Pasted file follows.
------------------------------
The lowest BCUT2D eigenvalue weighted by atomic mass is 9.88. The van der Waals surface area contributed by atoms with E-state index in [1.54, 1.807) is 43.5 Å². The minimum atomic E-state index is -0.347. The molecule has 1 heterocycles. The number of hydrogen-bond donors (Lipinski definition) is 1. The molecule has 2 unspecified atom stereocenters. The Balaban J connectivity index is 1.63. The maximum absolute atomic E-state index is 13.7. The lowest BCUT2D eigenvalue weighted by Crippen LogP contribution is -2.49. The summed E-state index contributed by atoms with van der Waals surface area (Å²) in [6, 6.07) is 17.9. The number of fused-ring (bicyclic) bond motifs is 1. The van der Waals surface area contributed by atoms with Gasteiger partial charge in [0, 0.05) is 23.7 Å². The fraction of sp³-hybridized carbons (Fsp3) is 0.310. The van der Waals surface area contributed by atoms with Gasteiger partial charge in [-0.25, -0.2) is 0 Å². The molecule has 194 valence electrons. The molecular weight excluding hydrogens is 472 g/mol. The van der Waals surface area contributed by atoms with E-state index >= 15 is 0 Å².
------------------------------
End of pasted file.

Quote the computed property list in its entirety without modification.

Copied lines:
The lowest BCUT2D eigenvalue weighted by atomic mass is 9.88. The van der Waals surface area contributed by atoms with E-state index in [1.54, 1.807) is 43.5 Å². The minimum atomic E-state index is -0.347. The molecule has 1 heterocycles. The number of hydrogen-bond donors (Lipinski definition) is 1. The molecule has 2 unspecified atom stereocenters. The Balaban J connectivity index is 1.63. The maximum absolute atomic E-state index is 13.7. The lowest BCUT2D eigenvalue weighted by Crippen LogP contribution is -2.49. The summed E-state index contributed by atoms with van der Waals surface area (Å²) in [6, 6.07) is 17.9. The number of fused-ring (bicyclic) bond motifs is 1. The van der Waals surface area contributed by atoms with Gasteiger partial charge in [0, 0.05) is 23.7 Å². The fraction of sp³-hybridized carbons (Fsp3) is 0.310. The van der Waals surface area contributed by atoms with Gasteiger partial charge in [-0.25, -0.2) is 0 Å². The molecule has 194 valence electrons. The molecular weight excluding hydrogens is 472 g/mol. The van der Waals surface area contributed by atoms with E-state index >= 15 is 0 Å².